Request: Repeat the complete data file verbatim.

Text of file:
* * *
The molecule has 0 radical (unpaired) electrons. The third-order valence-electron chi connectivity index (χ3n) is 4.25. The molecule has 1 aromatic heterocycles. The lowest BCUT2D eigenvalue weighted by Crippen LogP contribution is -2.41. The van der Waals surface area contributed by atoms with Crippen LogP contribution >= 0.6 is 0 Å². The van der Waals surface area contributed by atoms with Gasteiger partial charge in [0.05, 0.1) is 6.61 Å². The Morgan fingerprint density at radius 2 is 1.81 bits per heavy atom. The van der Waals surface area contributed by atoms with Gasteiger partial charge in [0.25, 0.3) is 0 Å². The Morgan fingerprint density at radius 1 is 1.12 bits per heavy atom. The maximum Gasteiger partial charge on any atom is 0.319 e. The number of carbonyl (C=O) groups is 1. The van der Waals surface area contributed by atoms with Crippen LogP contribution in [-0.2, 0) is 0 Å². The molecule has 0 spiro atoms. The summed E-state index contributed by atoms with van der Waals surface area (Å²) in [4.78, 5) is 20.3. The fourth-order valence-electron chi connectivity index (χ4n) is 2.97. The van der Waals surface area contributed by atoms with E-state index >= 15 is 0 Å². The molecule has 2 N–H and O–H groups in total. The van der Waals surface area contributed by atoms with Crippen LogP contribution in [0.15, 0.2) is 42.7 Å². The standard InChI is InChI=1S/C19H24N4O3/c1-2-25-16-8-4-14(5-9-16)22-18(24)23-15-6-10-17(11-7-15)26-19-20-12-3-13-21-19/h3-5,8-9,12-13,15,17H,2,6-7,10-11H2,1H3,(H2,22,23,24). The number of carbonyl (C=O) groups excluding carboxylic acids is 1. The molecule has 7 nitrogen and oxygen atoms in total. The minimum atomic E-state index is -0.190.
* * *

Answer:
The molecule has 0 radical (unpaired) electrons. The third-order valence-electron chi connectivity index (χ3n) is 4.25. The molecule has 1 aromatic heterocycles. The lowest BCUT2D eigenvalue weighted by Crippen LogP contribution is -2.41. The van der Waals surface area contributed by atoms with Crippen LogP contribution >= 0.6 is 0 Å². The van der Waals surface area contributed by atoms with Gasteiger partial charge in [0.05, 0.1) is 6.61 Å². The Morgan fingerprint density at radius 2 is 1.81 bits per heavy atom. The van der Waals surface area contributed by atoms with Gasteiger partial charge in [0.25, 0.3) is 0 Å². The Morgan fingerprint density at radius 1 is 1.12 bits per heavy atom. The maximum Gasteiger partial charge on any atom is 0.319 e. The number of carbonyl (C=O) groups is 1. The van der Waals surface area contributed by atoms with Crippen LogP contribution in [-0.2, 0) is 0 Å². The molecule has 0 spiro atoms. The summed E-state index contributed by atoms with van der Waals surface area (Å²) in [4.78, 5) is 20.3. The fourth-order valence-electron chi connectivity index (χ4n) is 2.97. The van der Waals surface area contributed by atoms with E-state index >= 15 is 0 Å². The molecule has 2 N–H and O–H groups in total. The van der Waals surface area contributed by atoms with Crippen LogP contribution in [0.15, 0.2) is 42.7 Å². The standard InChI is InChI=1S/C19H24N4O3/c1-2-25-16-8-4-14(5-9-16)22-18(24)23-15-6-10-17(11-7-15)26-19-20-12-3-13-21-19/h3-5,8-9,12-13,15,17H,2,6-7,10-11H2,1H3,(H2,22,23,24). The number of carbonyl (C=O) groups excluding carboxylic acids is 1. The molecule has 7 nitrogen and oxygen atoms in total. The minimum atomic E-state index is -0.190.